We’ve done lots of testing and learned a lot from actual real world experience. From the photos those ******* nodes look like some we tested in 2009 from a factory in China – there are multiple manufacturers of them. The manufacturing technique used leaves them prone to waterproofing issues, and a single shower of rain renders them mostly useless.

    There are many claims of ‘waterproofing’, they might say IP67 or similar, the reality is different.

    The outside of those is an injection molded plastic case. The plastic doesn’t bond to the internal components and water simply tracks in-between the plastic and the components. You’d be bitterly disappointed if you’re using these outside, and disappointed customers isn’t something we like!

    Our nodes use a different technique so that the water does not track in. We are currently conducting an ‘underwater test’ where we have some nodes in a bucket of water running for several days. No problems yet!

    Additionally our nodes are 8 bit control per color as opposed the the 5 bit control of the ****** ones. It’s a different chipset inside. Yes, our price is a little more expensive than the ***** product, and there’s a reason for that. Simply we won’t ship products we wouldn’t be happy to have on our own projects.

    There is no reason why our nodes couldn’t be used with non DMX/Artnet controllers, however at this stage, it is not on our development program.

  8. Yahoo! I have been looking for individually addressed RGB pixels like this for a while. In fact I just started acquiring the stuff to make my own using a PIC18F1330. I am/was torn as to what protocol to use to drive them, and in fact was planning on using MIDI as the protocol to address them (since I was thinking in terms of “composing” the light show.) But after reading all the details on this site and the comments from others, it seems DMX is the way to go. I’d like to buy some of the Pixels to play with, but couldn’t locate them in your online store. Did I miss something? Keep up the great work.

  9. @RIG – your MIDI project sounds fun. We’ll have a link up for buying pixels, controllers & such posted shortly.

  10. I am also keeping a close watch on this project… esp noting the per pixel price is incredibly low if buying 1000 pixels…

    in fact you could count my order in if i knew of a way to control 1000 pixels….. it sounds like your controllers wont control all 1000?

    im looking to be able to run this on an iDMX board with my Light-o-Rama christmas light system…. or better yet be able to write my own patterns to a controller and then call them up on demand.. im not sure if the Light-O-Rama network can handle running 1000 separate pixels or not..

    im definately in the market for the 1000 pixel system.. but I’d like to know more technical details on how they will be called up and set in motion….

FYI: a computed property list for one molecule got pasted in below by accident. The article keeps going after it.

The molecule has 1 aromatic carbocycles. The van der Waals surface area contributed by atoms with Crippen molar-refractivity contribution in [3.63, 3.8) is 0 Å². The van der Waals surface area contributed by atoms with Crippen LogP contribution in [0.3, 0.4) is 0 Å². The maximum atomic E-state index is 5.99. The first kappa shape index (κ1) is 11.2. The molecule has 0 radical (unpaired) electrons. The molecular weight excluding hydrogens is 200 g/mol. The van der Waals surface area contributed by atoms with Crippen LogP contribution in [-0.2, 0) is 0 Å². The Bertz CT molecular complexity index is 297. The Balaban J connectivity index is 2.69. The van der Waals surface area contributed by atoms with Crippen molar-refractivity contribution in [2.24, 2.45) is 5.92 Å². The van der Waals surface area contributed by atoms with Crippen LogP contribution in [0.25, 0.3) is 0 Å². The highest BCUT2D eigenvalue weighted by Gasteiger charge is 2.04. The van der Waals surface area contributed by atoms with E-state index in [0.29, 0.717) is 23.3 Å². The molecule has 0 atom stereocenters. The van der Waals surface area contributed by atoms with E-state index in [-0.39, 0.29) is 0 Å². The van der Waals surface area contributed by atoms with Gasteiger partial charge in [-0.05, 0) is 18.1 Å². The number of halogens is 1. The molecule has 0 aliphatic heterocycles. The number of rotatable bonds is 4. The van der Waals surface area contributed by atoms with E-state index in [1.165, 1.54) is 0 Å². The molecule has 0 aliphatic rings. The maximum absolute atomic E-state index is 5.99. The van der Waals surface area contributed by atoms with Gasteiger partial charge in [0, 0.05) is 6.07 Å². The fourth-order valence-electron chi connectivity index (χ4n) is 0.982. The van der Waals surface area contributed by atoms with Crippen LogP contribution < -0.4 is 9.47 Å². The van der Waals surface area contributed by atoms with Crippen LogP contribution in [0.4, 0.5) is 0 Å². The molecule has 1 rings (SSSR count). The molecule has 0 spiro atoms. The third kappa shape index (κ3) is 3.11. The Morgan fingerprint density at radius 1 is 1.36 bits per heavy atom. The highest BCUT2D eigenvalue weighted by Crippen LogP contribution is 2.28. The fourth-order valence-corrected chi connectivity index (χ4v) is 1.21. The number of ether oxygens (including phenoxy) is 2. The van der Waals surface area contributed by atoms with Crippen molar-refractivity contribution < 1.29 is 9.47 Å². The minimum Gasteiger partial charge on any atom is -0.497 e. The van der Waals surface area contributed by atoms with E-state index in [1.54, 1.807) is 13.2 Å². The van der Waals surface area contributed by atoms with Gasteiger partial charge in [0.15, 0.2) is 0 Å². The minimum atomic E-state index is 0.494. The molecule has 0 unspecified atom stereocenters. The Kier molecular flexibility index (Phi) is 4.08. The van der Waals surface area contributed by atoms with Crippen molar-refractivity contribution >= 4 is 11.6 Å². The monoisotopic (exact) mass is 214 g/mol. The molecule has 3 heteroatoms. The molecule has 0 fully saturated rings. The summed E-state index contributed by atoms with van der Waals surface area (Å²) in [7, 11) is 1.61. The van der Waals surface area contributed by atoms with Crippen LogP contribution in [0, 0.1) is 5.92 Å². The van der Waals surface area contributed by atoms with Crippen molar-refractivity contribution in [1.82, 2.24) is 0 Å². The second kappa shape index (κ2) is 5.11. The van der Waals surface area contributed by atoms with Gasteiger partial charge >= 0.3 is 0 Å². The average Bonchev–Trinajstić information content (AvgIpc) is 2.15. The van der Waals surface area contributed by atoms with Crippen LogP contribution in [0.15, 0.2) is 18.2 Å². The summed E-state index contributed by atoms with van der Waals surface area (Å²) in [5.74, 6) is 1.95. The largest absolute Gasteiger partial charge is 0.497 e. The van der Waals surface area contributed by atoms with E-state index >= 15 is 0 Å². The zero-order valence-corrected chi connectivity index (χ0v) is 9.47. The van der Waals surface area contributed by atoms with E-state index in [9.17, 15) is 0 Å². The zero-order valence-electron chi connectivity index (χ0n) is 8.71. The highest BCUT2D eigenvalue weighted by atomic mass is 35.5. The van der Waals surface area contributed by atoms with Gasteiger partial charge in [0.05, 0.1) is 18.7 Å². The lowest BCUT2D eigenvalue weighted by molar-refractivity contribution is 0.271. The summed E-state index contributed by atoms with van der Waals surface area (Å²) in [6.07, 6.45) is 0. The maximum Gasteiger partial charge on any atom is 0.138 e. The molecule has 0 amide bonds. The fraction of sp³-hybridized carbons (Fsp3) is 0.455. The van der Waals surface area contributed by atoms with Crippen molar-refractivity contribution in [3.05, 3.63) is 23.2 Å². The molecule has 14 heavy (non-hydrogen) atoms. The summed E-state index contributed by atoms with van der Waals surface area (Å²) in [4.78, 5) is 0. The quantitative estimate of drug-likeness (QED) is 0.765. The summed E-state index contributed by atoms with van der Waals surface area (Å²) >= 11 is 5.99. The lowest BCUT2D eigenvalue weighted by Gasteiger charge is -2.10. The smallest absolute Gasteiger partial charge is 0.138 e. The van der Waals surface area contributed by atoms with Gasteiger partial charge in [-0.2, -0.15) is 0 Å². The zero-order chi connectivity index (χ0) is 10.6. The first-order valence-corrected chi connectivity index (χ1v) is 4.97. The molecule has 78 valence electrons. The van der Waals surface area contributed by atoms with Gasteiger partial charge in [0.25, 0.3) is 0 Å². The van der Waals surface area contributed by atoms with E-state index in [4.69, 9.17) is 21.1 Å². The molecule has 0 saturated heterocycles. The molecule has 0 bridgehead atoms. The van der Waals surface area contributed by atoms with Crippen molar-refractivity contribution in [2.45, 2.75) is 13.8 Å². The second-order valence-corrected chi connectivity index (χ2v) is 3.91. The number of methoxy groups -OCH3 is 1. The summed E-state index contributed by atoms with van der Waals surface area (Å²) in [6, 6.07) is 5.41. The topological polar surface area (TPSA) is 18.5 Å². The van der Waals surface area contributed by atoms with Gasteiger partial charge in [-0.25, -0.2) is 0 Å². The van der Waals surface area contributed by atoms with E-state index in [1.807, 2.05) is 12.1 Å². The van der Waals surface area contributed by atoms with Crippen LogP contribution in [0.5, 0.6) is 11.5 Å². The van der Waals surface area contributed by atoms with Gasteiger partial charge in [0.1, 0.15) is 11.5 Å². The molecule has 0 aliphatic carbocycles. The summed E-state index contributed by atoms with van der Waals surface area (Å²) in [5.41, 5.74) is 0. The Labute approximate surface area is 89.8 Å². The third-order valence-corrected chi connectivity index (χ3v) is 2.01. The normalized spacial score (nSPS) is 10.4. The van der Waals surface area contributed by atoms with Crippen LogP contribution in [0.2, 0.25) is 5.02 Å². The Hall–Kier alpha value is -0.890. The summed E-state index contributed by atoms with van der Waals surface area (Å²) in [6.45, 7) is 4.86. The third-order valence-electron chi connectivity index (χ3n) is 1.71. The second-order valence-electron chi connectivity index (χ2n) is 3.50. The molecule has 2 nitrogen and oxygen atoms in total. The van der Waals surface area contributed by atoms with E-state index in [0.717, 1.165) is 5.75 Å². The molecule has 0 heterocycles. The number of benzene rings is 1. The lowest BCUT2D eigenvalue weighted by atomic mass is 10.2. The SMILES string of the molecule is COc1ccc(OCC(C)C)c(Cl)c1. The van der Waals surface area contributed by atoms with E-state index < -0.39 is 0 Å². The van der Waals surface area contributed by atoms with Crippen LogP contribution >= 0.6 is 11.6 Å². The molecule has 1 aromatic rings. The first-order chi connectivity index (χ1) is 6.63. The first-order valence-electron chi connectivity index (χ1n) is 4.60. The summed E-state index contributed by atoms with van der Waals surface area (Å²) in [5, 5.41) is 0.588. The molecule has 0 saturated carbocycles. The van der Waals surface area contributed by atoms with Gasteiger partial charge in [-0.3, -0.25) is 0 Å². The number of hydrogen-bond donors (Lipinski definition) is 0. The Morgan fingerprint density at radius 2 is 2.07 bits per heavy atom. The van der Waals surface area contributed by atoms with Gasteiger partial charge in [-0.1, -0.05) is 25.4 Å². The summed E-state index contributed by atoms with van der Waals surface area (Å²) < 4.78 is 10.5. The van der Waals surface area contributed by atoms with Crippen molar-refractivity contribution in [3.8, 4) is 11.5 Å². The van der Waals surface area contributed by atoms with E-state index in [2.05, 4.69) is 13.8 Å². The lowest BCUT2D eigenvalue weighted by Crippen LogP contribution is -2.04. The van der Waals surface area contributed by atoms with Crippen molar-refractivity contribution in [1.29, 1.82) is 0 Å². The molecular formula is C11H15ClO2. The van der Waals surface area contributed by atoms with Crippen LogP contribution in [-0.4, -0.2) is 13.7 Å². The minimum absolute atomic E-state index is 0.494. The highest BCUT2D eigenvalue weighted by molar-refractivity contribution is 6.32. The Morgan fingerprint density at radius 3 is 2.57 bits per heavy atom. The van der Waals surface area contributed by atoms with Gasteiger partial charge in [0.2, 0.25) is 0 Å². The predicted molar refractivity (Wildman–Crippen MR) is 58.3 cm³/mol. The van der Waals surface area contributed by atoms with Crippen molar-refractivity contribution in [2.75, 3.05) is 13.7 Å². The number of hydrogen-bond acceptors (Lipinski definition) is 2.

like others on here im also an extremely tech savvy guy.. with experience in micro-controllers, and many different types of software and hardware.. so providing quality feedback on the product will not be an issue…

    currently im messing around with several other RGB type systems… and in fact the idea of getting as many different onbes side by side to test and use in my christmas display is a goal of mine…

  11. @Christopher – In theory, up to 2048 nodes can be daisy-chained in a single string. What we’ve experienced, however, is that if a node goes bad (this happened to a couple of the prototype strings), it may fail to transmit data to each downstream node. Depending on where this happens, it could range from annoying to catastrophic.

    As a result, we’ve designed in a bunch of redundancy in the new controller. Currently, it’s sized to drive strings of 100 nodes, up to 4 strings per controller. It handles the data parsing and power application for these four strings. Multiple controllers, of course, may be used in a single system. The controller accepts any voltage between about 9 and 30V DC. So chunky computer power supplies, +24v DC landscape supplies, etc, can all be used with ease.

    I’d be surprised if LOR could drive 1000 discrete nodes. That’s equivalent to 3000 channels of DMX. I’d be thrilled to be proven wrong.

    However, there are several software packages, both free and otherwise, which can accept DMX input to ‘trigger’ various pixel-based effects. So ‘calling them up on demand,’ as you mention, should be easy and practical.

    More details to come.

  12. What are you guys thinking of including when you say “The controller will also include a handful of ‘pre built’ effects generators, triggered by a small subset of DMX channels.”

    Fades from one color to another? Chase up and down and color fade? Taking requests? 😉

    -jds

  13. Obviously, not everyone has the desire (or inclination!) to drive a 2,000 node megatree discretely. For that reason, we’re trying to pack a couple different effects engines in the controller’s source code.

    Thus, a string could be driven discretely, using 3 8-bit channels for each node.

    Or, 6-12 DMX channels could control: whole-string color selection, color chases, ‘plasma’ type effects, strobing, twinkling, solid builds from one end of the string to another, washes, etc. Other channels could select the effect speed, color palate used (warm, cool, saturated, pastel), effect ‘dwell time,’ etc.

    Potentially* there could be a couple different effects engines running in parallel with each other, which could result in some nifty combination effects. For example, if you look at the video I shot of the house this year, you’ll see ‘plasma’ effects running simultaneously with whole-house color changing and a white twinkling ‘starburst’ effect.